Local filmmakers shine at Sunnyside Film Fest
The Columbia Journalist
September 7, 2008
By Devin Dwyer
When Taylor Pisani, 16, and Dana Weingart, 16, had to choose a topic for a film class assignment at Queens High School of Teaching, Liberal Arts, and the Sciences in Bellerose, they got to talking about “weird old people.” But not in a bad way, Weingart said. The pair had an appreciation of senior citizens and wanted to tackle the “ageism” they believe exists among their peers.
“I felt like lots of people stereotype senior citizens, and I wanted to do something about it,” said Pisani. “My grandmother does a lot more than most people would think [she is able to do].”
Taking that message to the big screen Saturday, Pisani and Weingart unveiled a five-minute film, “Forever Young,” that juxtaposes teenage testimonials about senior citizens with scenes of older folk defying their perceived shortcomings.
Theirs was one of 16 short films, ranging from the provocative to comedic, that debuted Saturday at the annual Sunnyside Short Film Festival in Queens. The event featured local and international works with eclectic casts of characters, including a posse of adults on Big Wheels, a swarm of animated urban bees and a singing sock puppet.
More than 150 film enthusiasts weathered the northern aftermath of tropical storm Hanna and crowded inside the Sunnyside Community Center to watch what many said is one of the city’s most unique and homegrown festivals of film.
“We don’t want to be that professional, just popular among locals and worldwide,” said a smiling Sherry Gamlin, one of the festival’s co-producers. “I don’t want it to get out of hand. We’re not competing with Tribeca [Film Festival].”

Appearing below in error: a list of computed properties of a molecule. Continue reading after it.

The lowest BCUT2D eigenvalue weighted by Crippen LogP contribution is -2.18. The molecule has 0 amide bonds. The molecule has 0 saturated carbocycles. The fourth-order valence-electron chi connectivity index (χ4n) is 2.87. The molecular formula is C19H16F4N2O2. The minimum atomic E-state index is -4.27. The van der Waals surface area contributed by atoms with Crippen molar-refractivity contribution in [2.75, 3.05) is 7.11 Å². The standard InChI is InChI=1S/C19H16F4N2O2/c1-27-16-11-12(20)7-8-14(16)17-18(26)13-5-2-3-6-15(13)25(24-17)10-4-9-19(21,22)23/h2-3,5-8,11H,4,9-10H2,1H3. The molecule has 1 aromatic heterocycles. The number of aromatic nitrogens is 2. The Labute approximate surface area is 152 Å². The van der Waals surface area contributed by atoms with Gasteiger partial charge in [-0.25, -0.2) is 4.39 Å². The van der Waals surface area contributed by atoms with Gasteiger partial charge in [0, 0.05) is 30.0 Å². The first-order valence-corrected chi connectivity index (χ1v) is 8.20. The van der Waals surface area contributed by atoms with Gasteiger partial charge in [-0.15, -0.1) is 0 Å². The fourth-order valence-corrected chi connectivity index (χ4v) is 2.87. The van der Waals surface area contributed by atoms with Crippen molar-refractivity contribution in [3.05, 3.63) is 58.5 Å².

For filmmakers, who included students, swim coaches and Off-Broadway actors, the no-frills festival provides an easy chance to give their work an audience. Organizers charge only $12 for submissions, don’t offer prizes and have few entry restrictions other than the 15-minute time limit.
Although many of the films have already been posted on the popular video website YouTube, Gamlin said communal viewing on a 10-by-6-foot screen helps to develop a sense of community and provides a chance for amateur filmmakers to exchange ideas.
One of those filmmakers, Dino Pavlou of Jackson Heights, came to the festival hoping to get production ideas for his own book and film. “I’m writing a screenplay,” said Pavlou, who proudly unveiled a printout of the synopsis. “But after seeing this [festival], putting it on film may take awhile.”
The diverse program included documentaries, short comedies, silent works and fictional mini-features, some with subtitles.
Yolanda Pividal’s “Two Dollar Dance” captivated festivalgoers as it exposed the subculture of Latin American bars along Queens Boulevard.
“Always a Puppet to Me,” by Sunnyside filmmaker Kevin Kolack, received some of the loudest applause after Ralph, the brown, furry sunglass-wearing sock puppet, crooned about his love, Esmeralda, to the tune of a Billy Joel song: “She smells like a sock, but she’s always a puppet to me!”
The crowd, which included young adults and middle-aged couples, displayed a range of responses to the films as they sat around tables in the main hall, some sharing bowls of cookies and candy and bottles of soda.
For Mark Hopper, an actor from Harlem, the Sunnyside festival stood out because of the “unique mixes” and “lots of perspectives” it displayed.
Tobey Hartman, a former actress and self-described movie connoisseur, praised Matthew Fabiano’s “Blazing Big Wheels of Fire” and Pividal’s “Two Dollar Dance.”
“Oh, and you can’t forget the sock puppet one, that was great!” she said.
Pisani and Weingart, who were unsure how people would react to their film, were pleased with the audience reaction to their work.
“People think it’s a good film,” Pisani said. “[It] opens people’s eyes to what’s going on, something they hadn’t thought about before.”